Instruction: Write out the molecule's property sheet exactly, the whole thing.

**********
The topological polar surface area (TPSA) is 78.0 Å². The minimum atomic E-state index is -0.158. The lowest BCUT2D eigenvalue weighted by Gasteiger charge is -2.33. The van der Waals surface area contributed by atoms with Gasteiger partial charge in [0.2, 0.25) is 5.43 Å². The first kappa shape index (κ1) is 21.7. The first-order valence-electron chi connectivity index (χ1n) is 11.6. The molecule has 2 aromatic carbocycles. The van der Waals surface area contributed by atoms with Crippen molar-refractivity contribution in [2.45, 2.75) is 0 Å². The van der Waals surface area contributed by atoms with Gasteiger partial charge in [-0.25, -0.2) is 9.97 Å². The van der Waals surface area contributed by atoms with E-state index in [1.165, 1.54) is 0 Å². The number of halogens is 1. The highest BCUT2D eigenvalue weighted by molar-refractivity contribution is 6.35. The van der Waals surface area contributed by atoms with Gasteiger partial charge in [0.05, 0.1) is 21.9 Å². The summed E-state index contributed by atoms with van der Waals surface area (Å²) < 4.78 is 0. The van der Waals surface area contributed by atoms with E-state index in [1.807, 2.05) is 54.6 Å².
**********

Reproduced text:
The topological polar surface area (TPSA) is 78.0 Å². The minimum atomic E-state index is -0.158. The lowest BCUT2D eigenvalue weighted by Gasteiger charge is -2.33. The van der Waals surface area contributed by atoms with Gasteiger partial charge in [0.2, 0.25) is 5.43 Å². The first kappa shape index (κ1) is 21.7. The first-order valence-electron chi connectivity index (χ1n) is 11.6. The molecule has 2 aromatic carbocycles. The van der Waals surface area contributed by atoms with Crippen molar-refractivity contribution in [2.45, 2.75) is 0 Å². The van der Waals surface area contributed by atoms with Gasteiger partial charge in [-0.25, -0.2) is 9.97 Å². The van der Waals surface area contributed by atoms with E-state index in [1.165, 1.54) is 0 Å². The number of halogens is 1. The highest BCUT2D eigenvalue weighted by molar-refractivity contribution is 6.35. The van der Waals surface area contributed by atoms with Gasteiger partial charge in [0.05, 0.1) is 21.9 Å². The summed E-state index contributed by atoms with van der Waals surface area (Å²) < 4.78 is 0. The van der Waals surface area contributed by atoms with E-state index in [1.807, 2.05) is 54.6 Å².